Pina Bausch’s Bluebeard

This show is loosely based on Bela Bartok’s opera, Bluebeard. While listening to a tape recording of Bela Bartok’s opera ‘Duke Bluebeard’s Castle’ – I’m going to stick with Bluebeard for short.

It starts in a strange world – a ruined apartment with whitewashed walls, dead leaves scattered on the floor, a woman in a mauve dress laying in a pose reminiscent of Millais’ painting of Ophelia, and a man sitting by a record player.

In classic Bausch style, the rewinding and replaying of a record of Bartok’s ‘Duke Bluebeard’s Castle’ informs the piece’s jumpy and immediate nature.

Never held down by narrative, themes of pain, devotion and trust are all explored in a defusion of movement and meaning.

Equal parts horror and beauty, the story of abuse and murder keeps its visceral and immediate clout.

The show’s visuals can be described as ‘stylised chaos’. Photograph: Klaus Dilger

The French fairy tale by Charles Perrault of a matricidal maniac is rethought within the opera as a whimsical exploration of forbidden rooms, all drenched in blood.

This aggressive but beautiful nature of the piece is one of its most magical elements.

Another high point is its humour.

When I think of Bausch’s work, I don’t immediately go to comedy, but Bluebeard is filled with dark, intelligent humour.

From the neurotic obsession with the female performer’s hair – there is a wall of it, people are whipped by it, and it is constantly flicked this way and that – to the sequence in which male performers strip down to satin underwear and begin peacocking at the front of the stage.

It’s a side-eye at the opera’s medieval setting and the gender roles that persist even today in all their damaging prowess.

Amid the thrashing, contorting, physical pain and anger, there is a comic vein which is mined steadily throughout.

Visually, the piece is stylised chaos.

Rolf Borzik’s set gives the impression of death and wasted wealth without any unnecessary embellishments.

His costumes again conjure up the medieval but are shed like snake skins to reveal slips of pure silk and the aforementioned satin briefs – ‘Where can I buy these?’ I ask the internet.

Along with the ever-shifting leaves, the fabric moves over the taut bodies like ripples on a pool, accentuating their movements and grounding them in a sumptuous aesthetic.

The set conjures up ‘death and wasted wealth’. Photograph: Klaus Dilger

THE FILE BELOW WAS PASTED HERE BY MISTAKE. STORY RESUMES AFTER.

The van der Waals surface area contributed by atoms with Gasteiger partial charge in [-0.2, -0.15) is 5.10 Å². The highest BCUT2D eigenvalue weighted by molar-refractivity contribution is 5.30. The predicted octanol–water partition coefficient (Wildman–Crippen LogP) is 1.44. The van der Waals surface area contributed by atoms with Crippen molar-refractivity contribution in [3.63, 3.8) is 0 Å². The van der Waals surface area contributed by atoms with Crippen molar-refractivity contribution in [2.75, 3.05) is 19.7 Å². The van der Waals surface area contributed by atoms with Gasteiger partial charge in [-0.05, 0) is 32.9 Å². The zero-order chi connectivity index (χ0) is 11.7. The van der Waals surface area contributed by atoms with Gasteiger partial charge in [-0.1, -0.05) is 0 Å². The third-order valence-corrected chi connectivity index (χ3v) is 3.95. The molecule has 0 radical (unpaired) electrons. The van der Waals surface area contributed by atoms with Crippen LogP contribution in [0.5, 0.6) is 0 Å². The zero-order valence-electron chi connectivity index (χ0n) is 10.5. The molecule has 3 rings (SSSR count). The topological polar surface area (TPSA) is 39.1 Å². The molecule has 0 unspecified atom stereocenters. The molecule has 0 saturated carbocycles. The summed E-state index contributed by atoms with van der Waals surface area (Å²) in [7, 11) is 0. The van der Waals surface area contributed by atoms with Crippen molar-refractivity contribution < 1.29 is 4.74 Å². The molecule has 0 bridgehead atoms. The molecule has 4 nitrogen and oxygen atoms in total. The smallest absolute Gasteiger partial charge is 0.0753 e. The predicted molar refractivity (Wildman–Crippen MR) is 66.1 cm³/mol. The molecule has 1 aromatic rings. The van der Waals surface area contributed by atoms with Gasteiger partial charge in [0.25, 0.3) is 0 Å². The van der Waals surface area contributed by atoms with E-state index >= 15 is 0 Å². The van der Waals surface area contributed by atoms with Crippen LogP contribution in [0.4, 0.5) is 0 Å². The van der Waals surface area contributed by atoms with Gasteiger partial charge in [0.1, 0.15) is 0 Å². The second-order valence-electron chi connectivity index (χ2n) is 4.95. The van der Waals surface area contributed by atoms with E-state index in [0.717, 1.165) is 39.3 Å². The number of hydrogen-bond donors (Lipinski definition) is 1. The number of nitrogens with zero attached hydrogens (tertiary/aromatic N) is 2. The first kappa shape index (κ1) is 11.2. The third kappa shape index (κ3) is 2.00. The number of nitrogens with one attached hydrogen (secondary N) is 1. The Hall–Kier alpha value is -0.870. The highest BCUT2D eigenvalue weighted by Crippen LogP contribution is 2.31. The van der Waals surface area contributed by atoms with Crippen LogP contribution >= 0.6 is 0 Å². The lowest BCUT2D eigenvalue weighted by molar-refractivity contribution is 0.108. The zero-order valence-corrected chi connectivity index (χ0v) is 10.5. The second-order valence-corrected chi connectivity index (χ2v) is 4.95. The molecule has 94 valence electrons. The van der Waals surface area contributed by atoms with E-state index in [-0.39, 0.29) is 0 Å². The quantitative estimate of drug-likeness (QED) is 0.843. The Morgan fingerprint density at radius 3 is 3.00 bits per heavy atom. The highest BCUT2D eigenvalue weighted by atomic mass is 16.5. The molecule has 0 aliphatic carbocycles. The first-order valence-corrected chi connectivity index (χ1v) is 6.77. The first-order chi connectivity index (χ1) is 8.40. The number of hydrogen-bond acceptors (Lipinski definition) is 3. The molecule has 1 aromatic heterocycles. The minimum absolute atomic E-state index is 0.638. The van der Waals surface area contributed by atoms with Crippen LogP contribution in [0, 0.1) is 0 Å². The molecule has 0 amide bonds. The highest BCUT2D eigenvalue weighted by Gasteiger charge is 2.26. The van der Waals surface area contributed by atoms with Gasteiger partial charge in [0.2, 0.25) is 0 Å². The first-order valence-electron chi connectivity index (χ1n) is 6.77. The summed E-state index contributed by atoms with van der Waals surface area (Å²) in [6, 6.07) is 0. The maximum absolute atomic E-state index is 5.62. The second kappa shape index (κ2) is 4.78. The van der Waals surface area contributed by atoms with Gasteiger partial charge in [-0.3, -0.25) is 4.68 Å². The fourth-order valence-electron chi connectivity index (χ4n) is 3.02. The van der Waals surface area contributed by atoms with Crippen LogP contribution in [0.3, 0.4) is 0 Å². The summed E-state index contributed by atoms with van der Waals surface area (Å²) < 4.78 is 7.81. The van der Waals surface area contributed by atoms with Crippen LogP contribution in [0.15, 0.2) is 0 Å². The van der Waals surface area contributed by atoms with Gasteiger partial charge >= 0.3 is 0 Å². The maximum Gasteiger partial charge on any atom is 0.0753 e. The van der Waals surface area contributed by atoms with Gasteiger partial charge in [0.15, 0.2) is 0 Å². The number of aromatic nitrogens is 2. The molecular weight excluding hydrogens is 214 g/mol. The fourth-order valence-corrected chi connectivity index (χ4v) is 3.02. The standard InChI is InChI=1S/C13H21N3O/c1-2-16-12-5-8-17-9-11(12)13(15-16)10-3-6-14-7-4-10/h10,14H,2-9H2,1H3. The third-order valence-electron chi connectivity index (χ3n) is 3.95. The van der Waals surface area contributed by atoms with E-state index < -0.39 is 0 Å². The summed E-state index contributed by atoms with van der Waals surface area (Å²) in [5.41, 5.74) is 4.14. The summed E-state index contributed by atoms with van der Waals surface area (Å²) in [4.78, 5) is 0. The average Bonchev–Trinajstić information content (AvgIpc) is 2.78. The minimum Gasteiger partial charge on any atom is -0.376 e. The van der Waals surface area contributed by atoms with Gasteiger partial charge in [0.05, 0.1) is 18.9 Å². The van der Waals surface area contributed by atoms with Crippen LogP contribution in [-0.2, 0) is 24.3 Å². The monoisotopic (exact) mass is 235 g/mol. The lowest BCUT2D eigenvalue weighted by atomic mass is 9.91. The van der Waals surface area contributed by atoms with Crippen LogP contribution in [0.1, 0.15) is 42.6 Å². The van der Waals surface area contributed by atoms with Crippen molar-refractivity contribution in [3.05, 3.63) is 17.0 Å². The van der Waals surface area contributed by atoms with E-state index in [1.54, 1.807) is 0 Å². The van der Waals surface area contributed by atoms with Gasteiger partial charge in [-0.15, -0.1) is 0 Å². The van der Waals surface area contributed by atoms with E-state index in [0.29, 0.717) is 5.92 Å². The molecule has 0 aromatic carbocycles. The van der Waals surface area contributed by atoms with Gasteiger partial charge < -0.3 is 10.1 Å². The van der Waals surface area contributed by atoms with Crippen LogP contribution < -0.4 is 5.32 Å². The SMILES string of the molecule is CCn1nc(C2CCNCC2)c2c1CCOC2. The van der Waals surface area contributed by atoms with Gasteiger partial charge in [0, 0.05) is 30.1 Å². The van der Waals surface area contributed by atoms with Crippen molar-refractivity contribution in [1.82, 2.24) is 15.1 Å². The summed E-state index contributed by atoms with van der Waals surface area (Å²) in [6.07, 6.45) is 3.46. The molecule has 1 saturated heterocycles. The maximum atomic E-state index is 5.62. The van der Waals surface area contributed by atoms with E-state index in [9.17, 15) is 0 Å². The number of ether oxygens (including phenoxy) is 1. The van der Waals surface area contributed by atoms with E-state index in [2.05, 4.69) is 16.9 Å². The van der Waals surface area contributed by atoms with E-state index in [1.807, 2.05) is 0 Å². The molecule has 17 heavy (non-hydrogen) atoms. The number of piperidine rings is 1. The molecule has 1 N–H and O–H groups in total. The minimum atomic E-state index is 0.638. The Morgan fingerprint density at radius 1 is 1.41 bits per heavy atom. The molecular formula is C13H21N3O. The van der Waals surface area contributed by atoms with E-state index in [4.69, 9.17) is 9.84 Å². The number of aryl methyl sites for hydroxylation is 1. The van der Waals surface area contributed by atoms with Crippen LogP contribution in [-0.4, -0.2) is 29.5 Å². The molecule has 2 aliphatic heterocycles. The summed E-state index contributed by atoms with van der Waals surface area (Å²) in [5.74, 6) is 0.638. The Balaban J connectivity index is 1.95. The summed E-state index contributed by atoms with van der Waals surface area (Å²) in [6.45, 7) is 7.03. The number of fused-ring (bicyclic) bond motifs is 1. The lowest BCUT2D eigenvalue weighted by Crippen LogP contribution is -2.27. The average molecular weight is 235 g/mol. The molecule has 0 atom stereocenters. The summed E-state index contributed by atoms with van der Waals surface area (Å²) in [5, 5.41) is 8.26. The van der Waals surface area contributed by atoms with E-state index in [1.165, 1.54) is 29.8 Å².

Bausch was always fascinated by groups, and although Bluebeard and Judith (his new wife) are a central vortex from which the chaos branches out, the rest of the company are never just in the background.

The final image of Judith’s body, covered in all the heavy dresses of the fairy tale and being rocked along the ground by Bluebeard, is harrowing.

This central relationship carries the piece and is a constant thread running through all the madness.

The “relationship” holds a warped mirror up to the audience, forcing them to question their and their partner’s foibles, though hopefully these do not involve murder.

The only fly in the ointment is almost a compliment.

The piece is clever, well danced, experimental, funny and harrowing – to be reductive, it’s very good. But like that schoolmate who could sing, dance and get perfect grades, and who you tried not to hate, the company knows it.

The length – it’s always a touch too long with Bausch – and the confidence throughout is grounded, earned and fair but still a little irritating.

Nevertheless, Bluebeard is one of the many reasons Bausch is so well respected in the theatre community, and the company that keeps her flame burning does justice to her legacy.

I was shocked, enthralled, elated, entertained and a little bit tired by the whole evening. And I left the theatre feeling a little uncomfortable with the humanity surrounding me – classic Bausch really!

Bluebeard. While listening to a tape recording of Bela Bartok’s opera ‘Duke Bluebeard’s Castle’ ran from 12-15 February at Sadler’s Wells Theatre.